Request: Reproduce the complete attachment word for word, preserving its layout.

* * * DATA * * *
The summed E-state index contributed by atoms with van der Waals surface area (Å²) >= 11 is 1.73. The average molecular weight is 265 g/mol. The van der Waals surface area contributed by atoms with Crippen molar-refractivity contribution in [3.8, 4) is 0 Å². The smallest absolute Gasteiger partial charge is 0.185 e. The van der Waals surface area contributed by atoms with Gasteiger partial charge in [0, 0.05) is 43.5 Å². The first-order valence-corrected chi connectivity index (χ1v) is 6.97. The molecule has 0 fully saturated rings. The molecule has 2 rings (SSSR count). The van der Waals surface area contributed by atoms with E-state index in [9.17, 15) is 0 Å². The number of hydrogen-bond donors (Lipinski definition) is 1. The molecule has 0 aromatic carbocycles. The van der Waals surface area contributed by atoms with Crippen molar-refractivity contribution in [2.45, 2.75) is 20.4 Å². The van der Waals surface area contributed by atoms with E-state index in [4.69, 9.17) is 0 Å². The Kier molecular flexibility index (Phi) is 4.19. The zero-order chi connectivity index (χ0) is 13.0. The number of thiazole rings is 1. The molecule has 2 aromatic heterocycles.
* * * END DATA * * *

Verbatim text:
The summed E-state index contributed by atoms with van der Waals surface area (Å²) >= 11 is 1.73. The average molecular weight is 265 g/mol. The van der Waals surface area contributed by atoms with Crippen molar-refractivity contribution in [3.8, 4) is 0 Å². The smallest absolute Gasteiger partial charge is 0.185 e. The van der Waals surface area contributed by atoms with Gasteiger partial charge in [0, 0.05) is 43.5 Å². The first-order valence-corrected chi connectivity index (χ1v) is 6.97. The molecule has 0 fully saturated rings. The molecule has 2 rings (SSSR count). The van der Waals surface area contributed by atoms with E-state index in [9.17, 15) is 0 Å². The number of hydrogen-bond donors (Lipinski definition) is 1. The molecule has 0 aromatic carbocycles. The van der Waals surface area contributed by atoms with Crippen molar-refractivity contribution in [2.45, 2.75) is 20.4 Å². The van der Waals surface area contributed by atoms with E-state index in [4.69, 9.17) is 0 Å². The Kier molecular flexibility index (Phi) is 4.19. The zero-order chi connectivity index (χ0) is 13.0. The number of thiazole rings is 1. The molecule has 2 aromatic heterocycles.